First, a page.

Author Adam Arenson will discuss Millard Sheets and Home Savings at the Orange County Historical Society’s October 8, 2020 meeting at 7:30 p.m. online via Zoom.
Register here to RSVP for this online presentation: https://tinyurl.com/OCHSsheets
For more than three decades, Millard Sheets (1907-1989) and his studio of artists designed Home Savings and Loan branches throughout California, studding their iconic projects with mosaics, murals, stained glass, and sculptures that celebrated both family life and the history of the Golden State. The collaboration between the Millard Sheets Studio and Howard Ahmanson (1906-1968), Home Savings’ executive, resulted in more than 40 branches designed and built between the completion of the first collaboration in 1955 and Ahmanson’s death. It set the course for more than 100 additional branches that bore the Home Savings name until the institution was sold to Washington Mutual in 1998.
Combining private investment and public art, and championing historical themes in a period of dramatic cultural and political change, the Home Savings and Loan buildings are signature structures of mid-century modern architecture, and their story deserves to be known before it is too late to save these remarkable works.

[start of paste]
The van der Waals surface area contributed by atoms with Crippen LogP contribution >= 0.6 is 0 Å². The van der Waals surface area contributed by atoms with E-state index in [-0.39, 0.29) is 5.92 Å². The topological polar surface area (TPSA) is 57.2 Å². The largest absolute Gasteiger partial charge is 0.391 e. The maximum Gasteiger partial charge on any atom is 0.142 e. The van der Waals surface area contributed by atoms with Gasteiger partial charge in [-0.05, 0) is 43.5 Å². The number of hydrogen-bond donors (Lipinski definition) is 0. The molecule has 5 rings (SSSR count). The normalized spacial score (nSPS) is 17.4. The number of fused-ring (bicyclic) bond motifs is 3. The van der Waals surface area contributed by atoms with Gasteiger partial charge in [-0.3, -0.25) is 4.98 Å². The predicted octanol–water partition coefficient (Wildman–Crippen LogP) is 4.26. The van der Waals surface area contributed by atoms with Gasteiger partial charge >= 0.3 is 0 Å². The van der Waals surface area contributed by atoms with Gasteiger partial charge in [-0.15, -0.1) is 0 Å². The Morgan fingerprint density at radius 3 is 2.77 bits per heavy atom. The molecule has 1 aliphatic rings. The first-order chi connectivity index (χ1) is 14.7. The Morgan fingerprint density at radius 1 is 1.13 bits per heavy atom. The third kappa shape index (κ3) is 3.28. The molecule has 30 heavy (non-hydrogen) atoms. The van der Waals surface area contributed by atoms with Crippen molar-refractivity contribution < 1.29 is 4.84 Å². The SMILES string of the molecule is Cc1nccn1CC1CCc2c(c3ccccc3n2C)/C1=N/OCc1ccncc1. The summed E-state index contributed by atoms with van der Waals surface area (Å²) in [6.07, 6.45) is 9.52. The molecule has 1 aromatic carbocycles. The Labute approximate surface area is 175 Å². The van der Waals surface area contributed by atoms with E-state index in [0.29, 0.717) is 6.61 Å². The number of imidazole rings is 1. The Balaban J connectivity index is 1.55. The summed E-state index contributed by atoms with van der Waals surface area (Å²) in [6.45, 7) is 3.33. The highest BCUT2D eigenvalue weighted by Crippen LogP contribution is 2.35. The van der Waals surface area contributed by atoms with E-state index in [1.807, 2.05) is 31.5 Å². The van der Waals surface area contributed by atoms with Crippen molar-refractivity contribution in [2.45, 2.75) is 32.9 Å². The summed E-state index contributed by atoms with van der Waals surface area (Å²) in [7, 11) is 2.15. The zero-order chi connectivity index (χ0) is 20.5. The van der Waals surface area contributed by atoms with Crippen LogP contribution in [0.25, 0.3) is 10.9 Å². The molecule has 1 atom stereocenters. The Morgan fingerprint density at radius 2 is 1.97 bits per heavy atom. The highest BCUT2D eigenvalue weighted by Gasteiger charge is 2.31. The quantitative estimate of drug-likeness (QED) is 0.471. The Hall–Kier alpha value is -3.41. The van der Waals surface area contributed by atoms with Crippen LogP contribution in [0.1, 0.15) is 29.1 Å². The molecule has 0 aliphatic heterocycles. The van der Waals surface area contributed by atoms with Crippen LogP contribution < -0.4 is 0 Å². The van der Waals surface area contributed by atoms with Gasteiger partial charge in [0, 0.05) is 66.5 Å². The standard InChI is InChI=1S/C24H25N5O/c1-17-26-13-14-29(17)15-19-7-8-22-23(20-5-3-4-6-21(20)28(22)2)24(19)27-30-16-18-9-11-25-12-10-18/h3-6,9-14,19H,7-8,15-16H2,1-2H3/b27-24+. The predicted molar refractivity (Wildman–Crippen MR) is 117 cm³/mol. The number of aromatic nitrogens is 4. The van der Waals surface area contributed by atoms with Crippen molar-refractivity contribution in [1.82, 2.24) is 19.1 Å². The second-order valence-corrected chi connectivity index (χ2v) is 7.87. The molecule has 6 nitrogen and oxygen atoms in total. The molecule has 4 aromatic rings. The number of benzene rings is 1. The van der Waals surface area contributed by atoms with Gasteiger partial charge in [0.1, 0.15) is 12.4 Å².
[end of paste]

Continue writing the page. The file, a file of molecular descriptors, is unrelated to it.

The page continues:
Adam Arenson has created a richly illustrated book, Banking on Beauty: Millard Sheets and Midcentury Modern Design in California (University of Texas Press, 2018), that shines a light on this distinctive style of architecture and art that graced sixty communities throughout Southern California. (To purchase the book at a 30% discount at www.utexaspress.com, OCHS members may use discount code BANK30.)
Arenson is a professor of history and the director of the urban studies program at Manhattan College in the Bronx, NY. Born and raised in San Diego, he holds degrees from Harvard and Yale and is the author of two award-winning books and is co-editor of two others. Professor Arenson has written for The New York Times, The Atlantic, and The Washington Post, and he has presented his research on Home Savings and Millard Sheets throughout California, including at Palm Springs Modernism Week. He has been awarded a Certificate of Merit for his book and its preservation advocacy by DOCOMOMO-US, which declared, “Arenson’s research has uncovered an extensive legacy of ‘every man modernism’ that was largely unknown and under-appreciated, and brings attention to main street architecture with real design value.”